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\begin{document}
\title{The Forty-Ninth Annual William Lowell Putnam Competition \\
Saturday, December 3, 1988}
\maketitle
\begin{itemize}
\item[A--1]
Let $R$ be the region consisting of the points $(x,y)$ of the
cartesian plane satisfying both $|x|-|y| \leq 1$ and $|y| \leq 1$.
Sketch the region $R$ and find its area.
\item[A--2]
A not uncommon calculus mistake is to believe that the product rule
for derivatives says that $(fg)' = f'g'$. If $f(x)=e^{x^2}$,
determine, with proof, whether there exists an open interval $(a,b)$
and a nonzero function $g$ defined on $(a,b)$ such that this wrong
product rule is true for $x$ in $(a,b)$.
\item[A--3]
Determine, with proof, the set of real numbers $x$ for which
\[
\sum_{n=1}^\infty \left( \frac{1}{n} \csc \frac{1}{n} - 1 \right)^x
\]
converges.
\item[A--4]
\begin{enumerate}
\item[(a)] If every point of the plane is painted one of three colors,
do there necessarily exist two points of the same color exactly one
inch apart?
\item[(b)] What if ``three'' is replaced by ``nine''?
\end{enumerate}
\item[A--5]
Prove that there exists a \emph{unique} function $f$ from the set
$\mathrm{R}^+$ of positive real numbers to $\mathrm{R}^+$ such that
\[
f(f(x)) = 6x-f(x)
\]
and
\[
f(x)>0
\]
for all $x>0$.
\item[A--6]
If a linear transformation $A$ on an $n$-dimensional vector space has
$n+1$ eigenvectors such that any $n$ of them are linearly independent,
does it follow that $A$ is a scalar multiple of the identity? Prove
your answer.
\item[B--1]
A \emph{composite} (positive integer) is a product $ab$ with $a$ and
$b$ not necessarily distinct integers in $\{2,3,4,\dots\}$. Show that
every composite is expressible as $xy+xz+yz+1$, with $x,y,z$ positive
integers.
\item[B--2]
Prove or disprove: If $x$ and $y$ are real numbers with $y\geq0$ and
$y(y+1) \leq (x+1)^2$, then $y(y-1)\leq x^2$.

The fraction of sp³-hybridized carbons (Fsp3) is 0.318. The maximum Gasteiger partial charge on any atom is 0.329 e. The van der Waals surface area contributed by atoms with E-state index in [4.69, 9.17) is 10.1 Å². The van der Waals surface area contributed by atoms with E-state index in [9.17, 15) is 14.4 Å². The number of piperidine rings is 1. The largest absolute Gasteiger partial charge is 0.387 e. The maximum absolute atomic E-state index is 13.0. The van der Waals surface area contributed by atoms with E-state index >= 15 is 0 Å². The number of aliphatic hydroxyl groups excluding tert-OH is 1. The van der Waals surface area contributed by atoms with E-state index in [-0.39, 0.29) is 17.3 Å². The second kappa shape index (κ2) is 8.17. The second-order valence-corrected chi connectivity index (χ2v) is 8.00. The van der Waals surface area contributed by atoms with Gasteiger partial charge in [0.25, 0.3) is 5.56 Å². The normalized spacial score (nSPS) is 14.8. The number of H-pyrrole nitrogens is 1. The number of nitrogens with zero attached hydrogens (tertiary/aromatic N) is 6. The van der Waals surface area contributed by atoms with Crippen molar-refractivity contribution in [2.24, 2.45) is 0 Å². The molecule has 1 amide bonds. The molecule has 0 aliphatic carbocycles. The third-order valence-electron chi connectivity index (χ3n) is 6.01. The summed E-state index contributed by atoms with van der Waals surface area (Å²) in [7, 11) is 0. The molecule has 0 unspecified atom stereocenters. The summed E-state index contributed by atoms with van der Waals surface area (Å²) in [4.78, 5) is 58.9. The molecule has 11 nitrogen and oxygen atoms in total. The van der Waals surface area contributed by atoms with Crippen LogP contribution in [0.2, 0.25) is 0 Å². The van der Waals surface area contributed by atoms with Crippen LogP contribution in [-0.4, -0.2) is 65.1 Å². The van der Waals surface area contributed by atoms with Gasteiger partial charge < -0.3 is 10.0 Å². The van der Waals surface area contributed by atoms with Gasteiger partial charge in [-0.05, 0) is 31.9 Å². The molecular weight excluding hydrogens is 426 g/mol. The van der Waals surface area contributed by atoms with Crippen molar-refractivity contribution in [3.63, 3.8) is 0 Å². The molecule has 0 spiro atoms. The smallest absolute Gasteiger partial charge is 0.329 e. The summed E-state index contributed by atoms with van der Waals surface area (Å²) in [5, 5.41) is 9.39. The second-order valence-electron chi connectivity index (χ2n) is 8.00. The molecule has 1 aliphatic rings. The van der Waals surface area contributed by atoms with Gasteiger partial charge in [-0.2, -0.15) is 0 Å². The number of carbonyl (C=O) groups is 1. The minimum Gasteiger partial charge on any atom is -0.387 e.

\item[B--3]
For every $n$ in the set $\mathrm{N} = \{1,2,\dots \}$ of positive integers,
let $r_n$ be the minimum value of $|c-d\sqrt{3}|$ for all nonnegative
integers $c$ and $d$ with $c+d=n$. Find, with proof, the smallest
positive real number $g$ with $r_n \leq g$ for all $n \in \mathrm{N}$.
\item[B--4]
Prove that if $\sum_{n=1}^\infty a_n$ is a convergent series of
positive real numbers, then so is $\sum_{n=1}^\infty (a_n)^{n/(n+1)}$.
\item[B--5]
For positive integers $n$, let $M_n$ be the $2n+1$ by $2n+1$
skew-symmetric matrix for which each entry in the first $n$
subdiagonals below the main diagonal is 1 and each of the remaining
entries below the main diagonal is -1. Find, with proof, the rank of
$M_n$. (According to one definition, the rank of a matrix is the
largest $k$ such that there is a $k \times k$ submatrix with nonzero
determinant.)
One may note that
\begin{align*}
M_1 &= \left( \begin{array}{ccc} 0 & -1 & 1 \\ 1 & 0 & -1 \\ -1 & 1 & 0
\end{array}\right) \\
M_2 &= \left( \begin{array}{ccccc} 0 & -1 & -1 & 1
& 1 \\ 1 & 0 & -1 & -1 & 1 \\ 1 & 1 & 0 & -1 & -1 \\ -1 & 1 & 1 & 0 &
-1 \\ -1 & -1 & 1 & 1 & 0 \end{array} \right).
\end{align*}
\item[B--6]
Prove that there exist an infinite number of ordered pairs $(a,b)$ of
integers such that for every positive integer $t$, the number $at+b$
is a triangular number if and only if $t$ is a triangular number. (The
triangular numbers are the $t_n = n(n+1)/2$ with $n$ in $\{0,1,2,\dots\}$.)
\end{itemize}
\end{document}